Director: Marc Forster
Writers: Matthew Michael Carnahan, Drew Goddard, Damon Lindelof (screenplay), Max Brooks (graphic novel)
Stars: Brad Pitt, Mireille Enos, Daniella Kertesz, James Badge Dale
Release date: June 21st, 2013
Distributor: Paramount Pictures
Running time: 116 minutes
Best part: Brad Pitt.
Worst part: The underdeveloped characters.
Since its humble origins, the zombie genre has evolved to suit vastly different tastes, concepts, and directorial styles. It started with George A. Romero’s seemingly low-budget thriller Night of the Living Dead, then went ‘viral’ with Danny Boyle’s ultra-popular 28 Days Later, and then a leather-clad Mila Jovovich was thrown into the mix with the Resident Evil franchise. Zombie films make a killing at the box office thanks to both gore and style. World War Z is a different beast entirely compared to the aforementioned seminal zombie-thrillers.
World War Z is both an enjoyable disaster flick and thrilling man-on-a-mission story. Despite its engaging elements, the plot itself is rather straightforward. The film focuses on one family’s terrifying ordeal during a zombie apocalypse (the best type of apocalypse, in my opinion). Former UN investigator turned family man Gerry Lane (Brad Pitt) lives a quaint existence. After some precious family time, the Lanes, rounded out by Gerry’s wife Karen (Mireille Enos) and their two children Constance (Sterling Jerins) and Rachel (Abigail Hargrove), get stuck in the traffic jam from hell! An explosion is soon followed by a runaway truck and a crowd of panicky citizens. Gerry gets his family to safety during the chaotic crowd’s transition from human to zombie. The US Military, featuring Gerry’s former workmate Thierry (Fana Mokoena) and a forceful naval commander (David Andrews), implores him to help find both the outbreak’s source and a cure. Gerry, with the help of a young doctor (Elyes Gabriel) and an even younger soldier (Daniella Kertesz), must then travel to South Korea, Israel, and Wales, whilst avoiding major zombie attacks, to help save the human race.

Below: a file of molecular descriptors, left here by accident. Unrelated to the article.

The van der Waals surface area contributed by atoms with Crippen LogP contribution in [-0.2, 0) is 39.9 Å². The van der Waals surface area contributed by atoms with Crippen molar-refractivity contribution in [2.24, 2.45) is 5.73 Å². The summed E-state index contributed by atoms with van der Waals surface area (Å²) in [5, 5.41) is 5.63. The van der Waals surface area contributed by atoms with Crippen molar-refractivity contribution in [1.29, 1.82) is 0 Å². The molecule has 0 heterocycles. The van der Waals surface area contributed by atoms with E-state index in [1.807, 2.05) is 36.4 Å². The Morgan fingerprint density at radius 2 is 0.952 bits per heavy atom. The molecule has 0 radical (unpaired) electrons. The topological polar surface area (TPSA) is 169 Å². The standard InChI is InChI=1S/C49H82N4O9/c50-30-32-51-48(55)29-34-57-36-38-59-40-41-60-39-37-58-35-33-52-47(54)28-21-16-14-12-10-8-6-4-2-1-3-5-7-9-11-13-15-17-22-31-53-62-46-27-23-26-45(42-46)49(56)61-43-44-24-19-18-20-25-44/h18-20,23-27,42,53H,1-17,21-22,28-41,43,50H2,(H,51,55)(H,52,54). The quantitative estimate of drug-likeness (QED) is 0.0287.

World War Z was hampered by budget, scripting, and directorial issues throughout its production history. With all that in mind, it’s a miracle it actually turned out to be a great movie! This is a zombie flick unlike any other. It has its noticeable influences, but director Marc Forster (Stranger than Fiction, Quantum of Solace) makes some unique decisions that separate his movie from other zombie-action/thrillers. He’s a ballsy director who continually transitions between genres. Like Quantum of Solace, the film moves at a brisk pace thanks to its many enthralling action sequences and visual elements. However, the nuances are simply used to distract from the movie’s wafer-thin story. If you’ve seen such viral thrillers as 28 Days/Weeks Later, Dawn of the Dead and I Am Legend, then you can predict this sprawling action flick’s every twist and turn. Like Contagion, this story is about the importance of fear, family, and humanity. The film continually teases the viruses’ source. However, its greatest desire is for the audience to support Gerry throughout his journey. Beyond the nail-biting plane crash, I wanted nothing more than for Gerry to defeat this disaster and get back to his charming family. I found it humorous that any mention of the word ‘zombie’ was treated with disdain – smartly indicating that the human spirit still shone through the characters despite the unmitigated disaster.